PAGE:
for the purpose of caricature or pastiche). The legislation does not define what is
meant by "parody", but the UK IPO � the Intellectual Property Office (United
Kingdom) � suggests[44] that a "parody" is something that imitates a work for
humorous or satirical effect. See also Fair dealing in United Kingdom law.

Internet culture
Parody is a prominent genre in online culture, thanks in part to the ease with
which digital texts may be altered, appropriated, and shared. Japanese kuso and
Chinese e'gao are emblematic of the importance of parody in online cultures in
Asia. Video mash-ups and other parodic memes, such as humorously-altered Chinese
characters, have been particularly popular as a tool for political protest in the
People's Republic of China, the government of which maintains an extensive
censorship apparatus.[45] Chinese internet slang makes extensive use of puns and
parodies on how Chinese characters are pronounced or written, as illustrated in the
Grass-Mud Horse Lexicon.

Social and political uses

Satirical political cartoon that appeared in Puck magazine, October 9, 1915.

Caption "I did not raise my girl to be a voter" parodies the anti-World War I song
"I Didn't Raise My Boy To Be A Soldier". A chorus of disreputable men support a
lone anti-suffrage woman.

Reggie Brown, a voice actor and Barack Obama impersonator

Parody is often used to make a social or political statement. Examples include
Swift's "A Modest Proposal", which satirized English neglect of Ireland by
parodying emotionally disengaged political tracts; and, recently, The Daily Show,
The Larry Sanders Show and The Colbert Report, which parody a news broadcast and a
talk show to satirize political and social trends and events.

On the other hand, the writer and frequent parodist Vladimir Nabokov made a
distinction: "Satire is a lesson, parody is a game."[46]

Some events, such as a national tragedy, can be difficult to handle. Chet Clem,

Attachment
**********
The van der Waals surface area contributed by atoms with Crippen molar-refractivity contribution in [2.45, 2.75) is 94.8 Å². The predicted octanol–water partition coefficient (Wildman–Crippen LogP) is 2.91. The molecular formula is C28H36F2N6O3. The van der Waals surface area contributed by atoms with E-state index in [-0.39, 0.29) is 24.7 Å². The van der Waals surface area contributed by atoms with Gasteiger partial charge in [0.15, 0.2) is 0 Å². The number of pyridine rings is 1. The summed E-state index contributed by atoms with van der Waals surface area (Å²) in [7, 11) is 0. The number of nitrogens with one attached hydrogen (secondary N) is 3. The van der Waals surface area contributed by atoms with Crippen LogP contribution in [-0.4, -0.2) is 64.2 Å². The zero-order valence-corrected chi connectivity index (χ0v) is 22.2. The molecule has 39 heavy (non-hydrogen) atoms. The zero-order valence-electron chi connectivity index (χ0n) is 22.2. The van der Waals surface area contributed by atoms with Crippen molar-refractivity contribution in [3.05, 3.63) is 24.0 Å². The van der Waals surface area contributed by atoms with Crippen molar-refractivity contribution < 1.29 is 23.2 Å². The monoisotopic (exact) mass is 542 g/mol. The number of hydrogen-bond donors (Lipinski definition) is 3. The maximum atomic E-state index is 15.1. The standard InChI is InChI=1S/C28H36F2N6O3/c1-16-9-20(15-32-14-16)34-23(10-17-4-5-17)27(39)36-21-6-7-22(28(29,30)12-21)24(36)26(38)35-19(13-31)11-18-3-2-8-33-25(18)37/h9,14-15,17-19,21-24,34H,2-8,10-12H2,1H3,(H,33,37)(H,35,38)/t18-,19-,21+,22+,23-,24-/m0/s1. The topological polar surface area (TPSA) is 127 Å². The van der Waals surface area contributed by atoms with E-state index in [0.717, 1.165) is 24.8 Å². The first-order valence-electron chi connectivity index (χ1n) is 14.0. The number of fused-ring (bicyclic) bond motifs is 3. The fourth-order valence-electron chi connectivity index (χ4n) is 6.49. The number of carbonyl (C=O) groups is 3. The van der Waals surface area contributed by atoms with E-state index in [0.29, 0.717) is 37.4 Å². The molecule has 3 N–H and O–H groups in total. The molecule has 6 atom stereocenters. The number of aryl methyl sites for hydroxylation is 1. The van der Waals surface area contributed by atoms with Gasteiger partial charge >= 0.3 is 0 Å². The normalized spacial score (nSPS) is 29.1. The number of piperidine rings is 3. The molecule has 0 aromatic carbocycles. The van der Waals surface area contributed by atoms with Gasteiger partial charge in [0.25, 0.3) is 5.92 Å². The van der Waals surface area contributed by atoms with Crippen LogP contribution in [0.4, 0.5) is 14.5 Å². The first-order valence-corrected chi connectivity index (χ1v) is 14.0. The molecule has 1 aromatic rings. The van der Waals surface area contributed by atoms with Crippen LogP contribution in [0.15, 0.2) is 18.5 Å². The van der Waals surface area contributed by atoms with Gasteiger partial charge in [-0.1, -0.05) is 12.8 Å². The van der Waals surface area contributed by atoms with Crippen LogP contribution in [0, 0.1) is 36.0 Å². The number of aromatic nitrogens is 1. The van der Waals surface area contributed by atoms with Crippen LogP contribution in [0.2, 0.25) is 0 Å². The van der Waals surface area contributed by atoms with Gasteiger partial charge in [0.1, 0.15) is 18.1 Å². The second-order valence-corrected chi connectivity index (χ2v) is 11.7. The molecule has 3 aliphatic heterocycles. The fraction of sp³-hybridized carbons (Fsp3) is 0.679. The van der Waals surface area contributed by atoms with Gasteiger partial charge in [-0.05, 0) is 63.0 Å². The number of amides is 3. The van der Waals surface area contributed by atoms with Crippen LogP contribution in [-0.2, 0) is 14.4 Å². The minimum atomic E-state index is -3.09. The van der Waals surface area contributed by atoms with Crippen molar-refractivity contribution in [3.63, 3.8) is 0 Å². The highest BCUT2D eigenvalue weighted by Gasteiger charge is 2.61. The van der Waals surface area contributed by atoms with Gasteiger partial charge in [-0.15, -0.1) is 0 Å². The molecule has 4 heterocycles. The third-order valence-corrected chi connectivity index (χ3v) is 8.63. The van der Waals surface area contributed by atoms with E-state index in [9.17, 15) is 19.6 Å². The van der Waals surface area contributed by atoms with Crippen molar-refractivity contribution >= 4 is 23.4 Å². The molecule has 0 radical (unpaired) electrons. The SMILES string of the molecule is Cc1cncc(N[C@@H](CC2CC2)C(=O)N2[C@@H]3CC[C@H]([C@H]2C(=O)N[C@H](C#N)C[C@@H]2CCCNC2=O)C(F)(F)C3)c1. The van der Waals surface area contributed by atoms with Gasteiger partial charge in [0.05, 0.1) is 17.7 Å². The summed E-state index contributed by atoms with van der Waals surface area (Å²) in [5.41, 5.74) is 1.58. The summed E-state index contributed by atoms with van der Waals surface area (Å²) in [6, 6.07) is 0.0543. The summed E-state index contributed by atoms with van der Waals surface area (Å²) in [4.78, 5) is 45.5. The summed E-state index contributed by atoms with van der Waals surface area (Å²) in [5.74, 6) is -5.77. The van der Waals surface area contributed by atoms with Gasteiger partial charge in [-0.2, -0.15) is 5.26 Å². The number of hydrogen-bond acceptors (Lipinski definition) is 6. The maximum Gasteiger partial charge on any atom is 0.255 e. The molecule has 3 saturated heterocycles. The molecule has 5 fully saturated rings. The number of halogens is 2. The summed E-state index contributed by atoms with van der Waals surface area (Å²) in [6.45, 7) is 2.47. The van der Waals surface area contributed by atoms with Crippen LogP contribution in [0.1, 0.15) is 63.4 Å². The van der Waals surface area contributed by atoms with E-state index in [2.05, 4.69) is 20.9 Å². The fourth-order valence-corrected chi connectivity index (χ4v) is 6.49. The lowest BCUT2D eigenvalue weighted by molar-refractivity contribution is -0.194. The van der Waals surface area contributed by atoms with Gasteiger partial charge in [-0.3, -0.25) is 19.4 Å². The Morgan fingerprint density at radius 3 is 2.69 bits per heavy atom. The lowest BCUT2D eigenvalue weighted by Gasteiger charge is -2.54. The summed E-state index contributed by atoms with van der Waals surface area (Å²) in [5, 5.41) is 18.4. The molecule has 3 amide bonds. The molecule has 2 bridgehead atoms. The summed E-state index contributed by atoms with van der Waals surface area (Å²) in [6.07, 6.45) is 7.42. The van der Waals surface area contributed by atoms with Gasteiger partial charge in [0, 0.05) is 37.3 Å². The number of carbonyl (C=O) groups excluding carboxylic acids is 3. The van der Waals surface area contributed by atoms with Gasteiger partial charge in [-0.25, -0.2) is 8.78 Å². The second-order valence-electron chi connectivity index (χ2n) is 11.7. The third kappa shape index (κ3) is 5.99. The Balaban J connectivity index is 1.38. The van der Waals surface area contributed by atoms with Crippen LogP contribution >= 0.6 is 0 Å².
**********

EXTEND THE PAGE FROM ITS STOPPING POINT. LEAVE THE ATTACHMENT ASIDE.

Editorial Manager of the news parody publication The Onion, told Wikinews in an
interview the questions that are raised when addressing difficult topics:

� I know the September 11 issue was an obviously very large challenge to

approach. Do we even put out an issue? What is funny at this time in American
history? Where are the jokes? Do people want jokes right now? Is the nation ready
to laugh again? Who knows. There will always be some level of division in the back
room. It�s also what keeps us on our toes.[47] �
Parody is by no means necessarily satirical, and may sometimes be done with respect
and appreciation of the subject involved, without being a heedless sarcastic

Parody has also been used to facilitate dialogue between cultures or subcultures.
Sociolinguist Mary Louise Pratt identifies parody as one of the "arts of the
contact zone", through which marginalized or oppressed groups "selectively
appropriate", or imitate and take over, aspects of more empowered cultures.[48]

Shakespeare often uses a series of parodies to convey his meaning. In the social
context of his era, an example can be seen in King Lear where the fool is
introduced with his coxcomb to be a parody of the king.

Historic examples
Sir Thopas in Canterbury Tales, by Geoffrey Chaucer
Morgante by Luigi Pulci
The Nymph's Reply to the Shepherd by Sir Walter Raleigh
La secchia rapita by Alessandro Tassoni
Don Quixote by Miguel Cervantes
Beware the Cat by William Baldwin
The Knight of the Burning Pestle by Francis Beaumont and John Fletcher
Dragon of Wantley, an anonymous 17th century ballad
Hudibras by Samuel Butler
"MacFlecknoe", by John Dryden
A Tale of a Tub by Jonathan Swift
The Rape of the Lock by Alexander Pope
Namby Pamby by Henry Carey
Northanger Abbey by Jane Austen
Gulliver's Travels by Jonathan Swift
The Dunciad by Alexander Pope
Memoirs of Martinus Scriblerus by John Gay, Alexander Pope, John Arbuthnot, et al.
Mozart's A Musical Joke (Ein musikalischer Spa�), K.522 (1787) � parody of
incompetent contemporaries of Mozart, as assumed by some theorists
Sartor Resartus by Thomas Carlyle
Ways and Means, or The aged, aged man, by Lewis Carroll. Much of Alice in
Wonderland and Through the Looking-Glass is parodic of Victorian schooling.
Batrachomyomachia (battle between frogs and mice), an Iliad parody by an unknown
ancient Greek author